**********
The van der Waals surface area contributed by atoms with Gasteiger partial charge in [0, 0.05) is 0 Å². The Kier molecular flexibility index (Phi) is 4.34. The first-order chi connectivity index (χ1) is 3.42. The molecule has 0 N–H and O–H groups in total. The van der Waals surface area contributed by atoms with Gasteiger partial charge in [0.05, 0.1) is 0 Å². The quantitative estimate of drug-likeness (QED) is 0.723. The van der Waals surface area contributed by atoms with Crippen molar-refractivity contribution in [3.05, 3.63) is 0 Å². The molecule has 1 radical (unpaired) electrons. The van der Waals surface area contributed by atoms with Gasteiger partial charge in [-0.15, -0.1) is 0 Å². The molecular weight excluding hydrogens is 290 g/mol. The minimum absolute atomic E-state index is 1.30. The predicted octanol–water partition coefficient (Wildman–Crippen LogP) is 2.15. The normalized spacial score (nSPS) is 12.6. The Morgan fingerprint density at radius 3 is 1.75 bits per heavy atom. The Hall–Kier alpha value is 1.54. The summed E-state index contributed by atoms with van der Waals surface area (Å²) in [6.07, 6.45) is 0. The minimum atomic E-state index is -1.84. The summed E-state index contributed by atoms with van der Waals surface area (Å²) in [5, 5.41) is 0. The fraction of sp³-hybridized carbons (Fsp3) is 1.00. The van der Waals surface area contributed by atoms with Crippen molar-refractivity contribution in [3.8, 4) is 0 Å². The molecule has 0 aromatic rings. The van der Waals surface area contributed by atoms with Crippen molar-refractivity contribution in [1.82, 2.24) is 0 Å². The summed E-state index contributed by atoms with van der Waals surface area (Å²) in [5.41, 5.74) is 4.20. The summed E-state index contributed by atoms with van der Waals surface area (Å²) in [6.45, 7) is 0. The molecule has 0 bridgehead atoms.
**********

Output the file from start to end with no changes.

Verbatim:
The van der Waals surface area contributed by atoms with Gasteiger partial charge in [0, 0.05) is 0 Å². The Kier molecular flexibility index (Phi) is 4.34. The first-order chi connectivity index (χ1) is 3.42. The molecule has 0 N–H and O–H groups in total. The van der Waals surface area contributed by atoms with Gasteiger partial charge in [0.05, 0.1) is 0 Å². The quantitative estimate of drug-likeness (QED) is 0.723. The van der Waals surface area contributed by atoms with Crippen molar-refractivity contribution in [3.05, 3.63) is 0 Å². The molecule has 1 radical (unpaired) electrons. The van der Waals surface area contributed by atoms with Gasteiger partial charge in [-0.15, -0.1) is 0 Å². The molecular weight excluding hydrogens is 290 g/mol. The minimum absolute atomic E-state index is 1.30. The predicted octanol–water partition coefficient (Wildman–Crippen LogP) is 2.15. The normalized spacial score (nSPS) is 12.6. The Morgan fingerprint density at radius 3 is 1.75 bits per heavy atom. The Hall–Kier alpha value is 1.54. The summed E-state index contributed by atoms with van der Waals surface area (Å²) in [6.07, 6.45) is 0. The minimum atomic E-state index is -1.84. The summed E-state index contributed by atoms with van der Waals surface area (Å²) in [5, 5.41) is 0. The fraction of sp³-hybridized carbons (Fsp3) is 1.00. The van der Waals surface area contributed by atoms with Crippen molar-refractivity contribution in [3.8, 4) is 0 Å². The molecule has 0 aromatic rings. The van der Waals surface area contributed by atoms with Crippen molar-refractivity contribution in [1.82, 2.24) is 0 Å². The summed E-state index contributed by atoms with van der Waals surface area (Å²) in [5.41, 5.74) is 4.20. The summed E-state index contributed by atoms with van der Waals surface area (Å²) in [6.45, 7) is 0. The molecule has 0 bridgehead atoms.